- - Wednesday, January 25, 2012

EDINBURGH, SCOTLAND For Ben Judge, Scottish independence is about something more than tartan, bagpipes or any other symbol of Scotland’s misty past.

“Independence, to me, isn’t about petty flag-waving,” the 25-year-old law student said. “It’s not about tartan or shortbread or William Wallace or anything like that. It’s about democracy. It’s about a nation wanting full control over its own future.”

Mr. Judge was just 12 in 1999, when Scotland gained a large measure of self-rule within Britain. He soon may have the chance to vote to sever ties with London in a referendum on Scottish independence.

For centuries, many Scots have dreamed of a divorce from England. Now, momentum is growing for a breakup. Nearly 230 years after the United States secured its independence from Britain, Scotland is considering making the break with ballots, not bullets.

Scottish First Minister Alex Salmond on Wednesday announced plans for a referendum on independence by the fall of 2014. He also called for Scotland to lower the voting age to allow 16- and 17-year-olds to cast ballots on the referendum.

“If a 16-year-old in Scotland can register to join the army, get married and pay taxes, surely he or she should be able to have a say in this country’s constitutional future,” he said.

He told the Scottish Parliament that the question on the ballot would ask: “Do you agree that Scotland should be an independent country?”

Mr. Salmond added that the referendum also would have an option for increasing home rule while Scotland remains part of the United Kingdom.

Last year, Mr. Salmond’s separatist Scottish National Party (SNP) won the majority of seats in the Scottish Parliament for the first time since 1999, when the legislature reconvened after 292 years.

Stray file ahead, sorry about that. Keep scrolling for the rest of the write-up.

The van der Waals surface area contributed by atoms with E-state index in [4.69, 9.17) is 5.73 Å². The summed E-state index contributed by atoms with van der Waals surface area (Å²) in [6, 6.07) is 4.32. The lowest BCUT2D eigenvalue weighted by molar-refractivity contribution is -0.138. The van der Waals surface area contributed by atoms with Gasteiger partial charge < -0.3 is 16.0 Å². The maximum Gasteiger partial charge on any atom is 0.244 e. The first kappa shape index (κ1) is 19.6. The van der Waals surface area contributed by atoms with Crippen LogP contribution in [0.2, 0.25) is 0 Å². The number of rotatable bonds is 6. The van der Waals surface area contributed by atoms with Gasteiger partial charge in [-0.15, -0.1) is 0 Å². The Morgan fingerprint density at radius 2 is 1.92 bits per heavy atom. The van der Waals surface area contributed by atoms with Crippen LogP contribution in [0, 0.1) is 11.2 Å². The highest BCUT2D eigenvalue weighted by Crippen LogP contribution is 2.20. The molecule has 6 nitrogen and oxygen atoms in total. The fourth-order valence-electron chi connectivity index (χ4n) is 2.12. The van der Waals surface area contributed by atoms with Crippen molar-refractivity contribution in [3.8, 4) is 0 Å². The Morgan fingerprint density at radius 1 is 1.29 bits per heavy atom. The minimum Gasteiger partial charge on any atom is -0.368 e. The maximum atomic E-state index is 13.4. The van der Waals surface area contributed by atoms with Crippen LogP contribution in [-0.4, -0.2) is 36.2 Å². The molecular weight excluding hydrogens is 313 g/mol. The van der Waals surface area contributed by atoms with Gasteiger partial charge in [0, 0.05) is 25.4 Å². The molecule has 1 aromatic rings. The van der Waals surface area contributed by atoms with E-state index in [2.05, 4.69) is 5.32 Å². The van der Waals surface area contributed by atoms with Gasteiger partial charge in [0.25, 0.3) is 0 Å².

The British government has insisted that Scotland’s powers do not extend to constitutional issues and that any referendum on independence would be illegal.

Regardless of the legality, a Scottish vote for independence would put pressure on the British government in London to reach some sort of accommodation with the Scots, said Struan Stevenson, a Scottish Conservative whose party opposes independence.


“[Mr. Salmond] says there is no [British] government that could possibly deny the people of Scotland independence if the majority voted … for independence,” noted Mr. Stevenson, a member of the European Parliament. “It will have no legal status … but it will carry hugely powerful weight.”

British Prime Minister David Cameron has urged Scotland to hold a referendum soon because uncertainty over the question of independence is hurting Scottish business.

The SNP insists that more time is needed for the Scots to consider their future.

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